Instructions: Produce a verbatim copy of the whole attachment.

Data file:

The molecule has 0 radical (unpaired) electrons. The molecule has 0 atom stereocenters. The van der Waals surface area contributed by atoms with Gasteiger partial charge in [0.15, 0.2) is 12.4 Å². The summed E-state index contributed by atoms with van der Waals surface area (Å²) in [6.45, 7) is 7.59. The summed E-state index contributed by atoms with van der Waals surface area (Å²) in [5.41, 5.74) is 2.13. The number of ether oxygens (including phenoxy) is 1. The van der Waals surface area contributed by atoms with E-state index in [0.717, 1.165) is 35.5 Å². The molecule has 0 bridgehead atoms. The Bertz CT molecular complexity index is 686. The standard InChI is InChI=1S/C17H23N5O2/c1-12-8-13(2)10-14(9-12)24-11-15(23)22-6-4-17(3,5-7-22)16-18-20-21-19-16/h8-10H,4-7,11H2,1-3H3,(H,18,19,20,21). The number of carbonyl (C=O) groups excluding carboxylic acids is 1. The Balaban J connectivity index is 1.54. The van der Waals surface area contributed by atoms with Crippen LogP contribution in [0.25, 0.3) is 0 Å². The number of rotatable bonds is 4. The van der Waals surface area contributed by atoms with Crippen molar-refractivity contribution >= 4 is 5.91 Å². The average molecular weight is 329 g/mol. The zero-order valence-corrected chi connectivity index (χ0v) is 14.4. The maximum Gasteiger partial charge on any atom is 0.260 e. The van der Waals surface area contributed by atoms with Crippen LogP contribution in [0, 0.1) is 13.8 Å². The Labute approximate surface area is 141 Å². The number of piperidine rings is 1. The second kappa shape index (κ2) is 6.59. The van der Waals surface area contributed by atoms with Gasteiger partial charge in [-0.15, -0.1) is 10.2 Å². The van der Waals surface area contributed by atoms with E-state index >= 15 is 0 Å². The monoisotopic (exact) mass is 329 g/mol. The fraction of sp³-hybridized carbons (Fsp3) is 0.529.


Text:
The molecule has 0 radical (unpaired) electrons. The molecule has 0 atom stereocenters. The van der Waals surface area contributed by atoms with Gasteiger partial charge in [0.15, 0.2) is 12.4 Å². The summed E-state index contributed by atoms with van der Waals surface area (Å²) in [6.45, 7) is 7.59. The summed E-state index contributed by atoms with van der Waals surface area (Å²) in [5.41, 5.74) is 2.13. The number of ether oxygens (including phenoxy) is 1. The van der Waals surface area contributed by atoms with E-state index in [0.717, 1.165) is 35.5 Å². The molecule has 0 bridgehead atoms. The Bertz CT molecular complexity index is 686. The standard InChI is InChI=1S/C17H23N5O2/c1-12-8-13(2)10-14(9-12)24-11-15(23)22-6-4-17(3,5-7-22)16-18-20-21-19-16/h8-10H,4-7,11H2,1-3H3,(H,18,19,20,21). The number of carbonyl (C=O) groups excluding carboxylic acids is 1. The Balaban J connectivity index is 1.54. The van der Waals surface area contributed by atoms with Crippen LogP contribution in [0.25, 0.3) is 0 Å². The number of rotatable bonds is 4. The van der Waals surface area contributed by atoms with Crippen molar-refractivity contribution >= 4 is 5.91 Å². The average molecular weight is 329 g/mol. The zero-order valence-corrected chi connectivity index (χ0v) is 14.4. The maximum Gasteiger partial charge on any atom is 0.260 e. The van der Waals surface area contributed by atoms with Crippen LogP contribution in [0, 0.1) is 13.8 Å². The Labute approximate surface area is 141 Å². The number of piperidine rings is 1. The second kappa shape index (κ2) is 6.59. The van der Waals surface area contributed by atoms with Gasteiger partial charge in [-0.15, -0.1) is 10.2 Å². The van der Waals surface area contributed by atoms with E-state index >= 15 is 0 Å². The monoisotopic (exact) mass is 329 g/mol. The fraction of sp³-hybridized carbons (Fsp3) is 0.529.